If you have overwhelming debt, unpaid medical bills, judgments or wage garnishments, bankruptcy can help you eliminate these things and get a fresh start. Consumers have two choices when it comes to the type of bankruptcy to file —chapter 7 vs. chapter 13. It can be hard to know which type of bankruptcy is right for you. So, what is the difference between chapter 7 and chapter 13?
- Chapter 7 – This is the most common and quickest type of bankruptcy. Here is how Chapter 7 works—it allows you to discharge or eliminate most debts, including credit card, collections, and medical debt. This bankruptcy is best if you don’t have very many assets. You must also meet certain income requirements to file a Chapter 7 bankruptcy.
- Chapter 13 – This type of bankruptcy is best for you if you have expensive assets that you want to keep, such as a car or house. With a Chapter 13, bankruptcy, you repay your creditors some of your debt under a 3 to 5-year plan. Some debts, such as credit card bills, may be completed eliminated under a Chapter 13 bankruptcy while others may need to be paid back. A Chapter is also ideal if you don’t qualify for a Chapter 7 bankruptcy because you make too much money.
There are different eligibility rules and benefits to each type of bankruptcy. We’ll go over each type of bankruptcy to help you decide which one is right for you.
When To File Chapter 13
A Chapter 13 bankruptcy is a powerful tool that allows debtors to get a fresh financial start. It is particularly useful for borrowers that do not qualify for Chapter 7 bankruptcy. Here are some other instances where a Chapter 13 bankruptcy might be ideal.
- You have debts that are not dischargeable under a Chapter 7, such as taxes.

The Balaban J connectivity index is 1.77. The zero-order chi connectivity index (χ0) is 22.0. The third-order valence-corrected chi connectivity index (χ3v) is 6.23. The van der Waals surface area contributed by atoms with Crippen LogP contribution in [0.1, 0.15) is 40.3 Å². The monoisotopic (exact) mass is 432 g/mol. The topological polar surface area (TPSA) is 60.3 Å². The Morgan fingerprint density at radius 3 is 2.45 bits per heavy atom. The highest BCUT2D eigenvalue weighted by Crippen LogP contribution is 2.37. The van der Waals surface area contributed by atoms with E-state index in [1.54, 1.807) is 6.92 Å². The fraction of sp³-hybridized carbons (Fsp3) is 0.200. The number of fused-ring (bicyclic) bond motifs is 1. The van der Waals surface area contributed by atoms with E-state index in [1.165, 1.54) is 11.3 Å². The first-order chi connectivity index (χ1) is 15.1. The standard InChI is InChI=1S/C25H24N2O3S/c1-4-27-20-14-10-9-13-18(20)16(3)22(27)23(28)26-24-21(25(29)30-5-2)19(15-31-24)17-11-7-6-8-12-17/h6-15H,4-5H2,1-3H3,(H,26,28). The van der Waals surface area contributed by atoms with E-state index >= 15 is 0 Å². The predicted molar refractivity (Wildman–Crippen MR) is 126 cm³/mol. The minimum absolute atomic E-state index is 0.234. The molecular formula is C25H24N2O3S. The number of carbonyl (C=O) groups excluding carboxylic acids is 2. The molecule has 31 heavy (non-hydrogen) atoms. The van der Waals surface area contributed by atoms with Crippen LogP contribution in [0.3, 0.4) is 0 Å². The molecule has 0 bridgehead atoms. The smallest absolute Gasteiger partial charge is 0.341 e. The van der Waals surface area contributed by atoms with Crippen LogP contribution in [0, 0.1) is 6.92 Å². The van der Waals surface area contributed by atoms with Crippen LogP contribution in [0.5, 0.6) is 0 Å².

- You have expensive assets, such a car or house that you have equity in and that you want to keep.
- You and behind on your mortgage and you want to stop foreclosure.
- You don’t qualify for a Chapter 7 Bankruptcy because your income is too high.
When to File a Chapter 7 Bankruptcy
A Chapter 7 Bankruptcy, also called a liquidation bankruptcy, allows you to discharge most of your debts. In Chapter 7, a court-appointed trustee will liquidate or sell any assets that you own to pay off your debt. Any debt that is left after your assets are sold will be discharged, meaning that you won’t have to pay it back. Chapter 7 is ideal if:
- You don’t own expensive assets.
- Your mortgage payment is current, you have very little equity in your home, and you want to keep your house. If you don’t have very much equity in your home, you may be able to keep your home by reaffirming the debt or agreeing to continue making the payments on the home after the Chapter 7 Bankruptcy—as long as you are not behind on your mortgage.
- You don’t make a lot of money.
What Happens After Chapter 7 Bankruptcy
Even if you are drowning in debt, you might be reluctant to consider bankruptcy as you’ve probably heard many bankruptcy myths. Don’t worry—you are not alone. Many people who are thinking about filing are worried about what will happen after they file. Bankruptcy laws were made to help people not hurt them.
Here is what will likely happen after Chapter 7 Bankruptcy:
- You’ll experience a sense of relief at having your debts eliminated.
- You can begin to rebuild your credit – Many people that file bankruptcy have better credit scores after their discharge. This is because a bankruptcy immediately and drastically reduces your debt-to-income ratio, which is partially used to determine credit scores. You might even find it easier to get credit post-bankruptcy than before.
- You can start to save money. Now, that you’ll have room in your budget, you can focus on saving money so that you are prepared for unexpected events like medical illness.
Free Consultation from Top Bankruptcy Lawyers in Los Angeles
If you want to get started on a new financial life and get financial freedom today, it is best to contact an experienced bankruptcy attorney.
The consultation is FREE!